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Pizza Perfection at San Francisco’s A16
Posted By foodgal On November 15, 2012 @ 5:25 am In Chefs,General,Pizza,Restaurants | 8 Comments
As the saying goes: The more things change, the more they stay the same.
In the case of San Francisco’s A16, that’s a very good thing. The restaurant, which specializes in the cuisine of Campania, has weathered quite a few chef changes over its eight years. But you’d never know it. The narrow restaurant is always packed. And the food is consistently stellar, especially the pizzas and pastas.
That was the case on my most recent visit there last month, when I was invited in as a guest of the restaurant.
Executive Chef Christopher Thompson took over the helm earlier this summer. He also journeyed to Naples this year, where he became a certified pizzaiolo in Neapolitan-style pizza.
Of course, we had to have one of those pies. We opted for the Margherita ($15) with tomato, mozzarella, Grana Padano, basil and a splash of olive oil. The blistered crust was crisp, even holding up well enough in the center to the milky mozzarella that had melted delightfully to become one with the sweet tomato sauce. You can tell the sign of a great crust in that it should have a developed flavor all on its own. This one does. It also had plentiful air bubbles to create a wonderful chewy texture in parts.
We added prosciutto di Parma ($4) to the pizza. It was laid over the top after the pizza was baked. Rightly so to keep the soft, drapey prosciutto from toughening from the heat. What I also appreciated was that the prosciutto was cut a hair thicker than normal, so that the slices held up under the residual heat from the pizza, remaining silky. You can tell a restaurant takes its pizza seriously when it takes that kind of extra step.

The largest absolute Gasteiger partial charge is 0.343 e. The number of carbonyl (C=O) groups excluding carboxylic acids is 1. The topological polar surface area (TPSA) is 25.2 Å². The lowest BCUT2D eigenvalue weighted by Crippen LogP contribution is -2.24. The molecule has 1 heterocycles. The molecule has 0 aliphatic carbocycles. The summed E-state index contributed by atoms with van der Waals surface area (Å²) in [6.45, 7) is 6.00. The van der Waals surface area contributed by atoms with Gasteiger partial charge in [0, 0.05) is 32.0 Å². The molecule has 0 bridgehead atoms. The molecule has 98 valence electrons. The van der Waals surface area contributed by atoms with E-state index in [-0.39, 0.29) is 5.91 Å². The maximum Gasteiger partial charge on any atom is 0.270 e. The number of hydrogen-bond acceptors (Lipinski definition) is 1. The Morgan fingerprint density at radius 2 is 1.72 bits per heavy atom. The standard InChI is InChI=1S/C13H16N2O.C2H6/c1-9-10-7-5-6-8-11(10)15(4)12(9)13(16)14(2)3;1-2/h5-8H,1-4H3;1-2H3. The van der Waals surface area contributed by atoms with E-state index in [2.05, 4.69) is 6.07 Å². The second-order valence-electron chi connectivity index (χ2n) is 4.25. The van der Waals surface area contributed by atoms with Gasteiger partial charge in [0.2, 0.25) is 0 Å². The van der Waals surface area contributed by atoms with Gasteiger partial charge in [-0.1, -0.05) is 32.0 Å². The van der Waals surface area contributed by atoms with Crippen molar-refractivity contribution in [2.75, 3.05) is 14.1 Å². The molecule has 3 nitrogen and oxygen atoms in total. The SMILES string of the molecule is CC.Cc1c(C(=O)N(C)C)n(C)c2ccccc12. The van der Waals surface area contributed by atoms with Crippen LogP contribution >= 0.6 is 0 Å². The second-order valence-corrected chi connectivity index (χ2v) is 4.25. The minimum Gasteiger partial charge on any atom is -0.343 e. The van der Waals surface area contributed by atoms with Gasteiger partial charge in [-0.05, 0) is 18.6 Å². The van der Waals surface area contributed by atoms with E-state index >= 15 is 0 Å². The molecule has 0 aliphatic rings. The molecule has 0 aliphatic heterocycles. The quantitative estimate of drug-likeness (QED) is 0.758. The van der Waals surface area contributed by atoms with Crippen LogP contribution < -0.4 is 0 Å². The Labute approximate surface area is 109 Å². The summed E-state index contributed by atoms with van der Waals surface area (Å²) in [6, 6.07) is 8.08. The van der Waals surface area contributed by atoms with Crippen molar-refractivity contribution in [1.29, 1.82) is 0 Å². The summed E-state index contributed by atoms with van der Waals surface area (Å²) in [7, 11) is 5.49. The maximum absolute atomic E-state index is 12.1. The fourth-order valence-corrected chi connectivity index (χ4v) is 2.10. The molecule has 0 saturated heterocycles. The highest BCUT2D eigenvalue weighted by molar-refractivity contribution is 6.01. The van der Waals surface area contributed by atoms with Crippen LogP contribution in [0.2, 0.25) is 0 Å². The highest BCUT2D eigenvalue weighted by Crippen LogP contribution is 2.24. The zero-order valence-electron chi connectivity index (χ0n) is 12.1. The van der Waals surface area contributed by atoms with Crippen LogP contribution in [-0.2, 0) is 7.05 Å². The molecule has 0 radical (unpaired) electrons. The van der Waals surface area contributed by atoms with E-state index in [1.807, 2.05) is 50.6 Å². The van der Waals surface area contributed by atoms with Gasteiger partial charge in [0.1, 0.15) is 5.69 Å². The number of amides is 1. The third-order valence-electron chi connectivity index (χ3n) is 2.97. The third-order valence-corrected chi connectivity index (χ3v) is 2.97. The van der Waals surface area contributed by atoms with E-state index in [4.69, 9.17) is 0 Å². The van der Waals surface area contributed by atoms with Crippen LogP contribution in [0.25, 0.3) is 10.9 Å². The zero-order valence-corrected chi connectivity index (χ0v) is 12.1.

We also shared a starter of marinated local sardines with frisee, Pippin apples and pine nuts ($10). The sardines were tangy and nearly spreadable from the pickling process. I would have preferred a little more chew to it, but the flavors were bright and balanced.
Tender braised octopus ($14) with creamy fingerling potatoes, romano beans, roasted garlic and Italian Senise pepper made for a satisfying, rustic dish.
Before becoming executive chef, Thompson oversaw A16’s salumi program. Get a taste with the house-cured salumi plate with pickles and grissini ($16/$26). You’ll be swooning when a board laden with lardo, sopressata, bresaola, and pork terrine arrives. The lardo (cured pork fat) is served at room temperature, so the minute it hits the warmth of your mouth, it starts to melt. Heaven.
A restaurant known for its “Meatball Mondays” definitely knows its way with these orbs of ground meat. Chicken meatballs were super moist and flavored with a profusion of herbs while rabbit meatballs were fluffy in texture, had a great crust on them, and were served with addicting pickled grapes.
A side of piquant eggplant and gypsy peppers had just a kick of spice and made for a nice accompaniment to the rest of the dishes.
If nettle cavatelli ($12) is offered as a special as it was the night we were there, be sure to order it. Nettle leaves, which have a taste sort of like spinach crossed with cucumber, are actually incorporated into the pasta, creating little shells with a luminous pale green color. They are wonderfully chewy, too. Tossed with housemade chicken sausage, it’s a dish you won’t be able to stop eating.
Squid ink fettuccini ($11/$19) is a study in colors with the coal-hued noodles a backdrop for bright red cherry tomatoes, fennel, and golden fried breadcrumbs. The fruity acidity of the tomatoes and the crunch of the crumbs make this dish a favorite.
When my husband took his first bite of the maccaronara with chunky pork ragu ($10/$18) and house-made ricotta salata, he remarked on the pasta’s uncanny resemblance to chow mein noodles. Indeed, the long strands did have the very soft texture of those familiar Chinese noodles. That’s not necessarily a bad characteristic, but the dish did pale in comparison to the preceding pasta dishes.
For dessert, I couldn’t pass up the crostata ($9) filled with pears from the Philo Apple Farm, which I’d visited on assignment a few years ago. The pastry crust was buttery and flaky. A scoop of ginger gelato added the perfect autumn compliment.
For chocoholics, it doesn’t get better than the chocolate budino tart ($9). The fluffy chocolate pudding arrives on a crisp cookie crust with a nice touch of sea salt. A drizzle of olive oil ensures added richness and a slightly savory quality.
A16 is named for the highway that runs from Naples to Canosa, Puglia. If the restaurant is any indication, it’s one pleasurable journey.
A Visit to A16’s Sister Restaurant: SPQR in San Francisco
And: A16’s Meatballs
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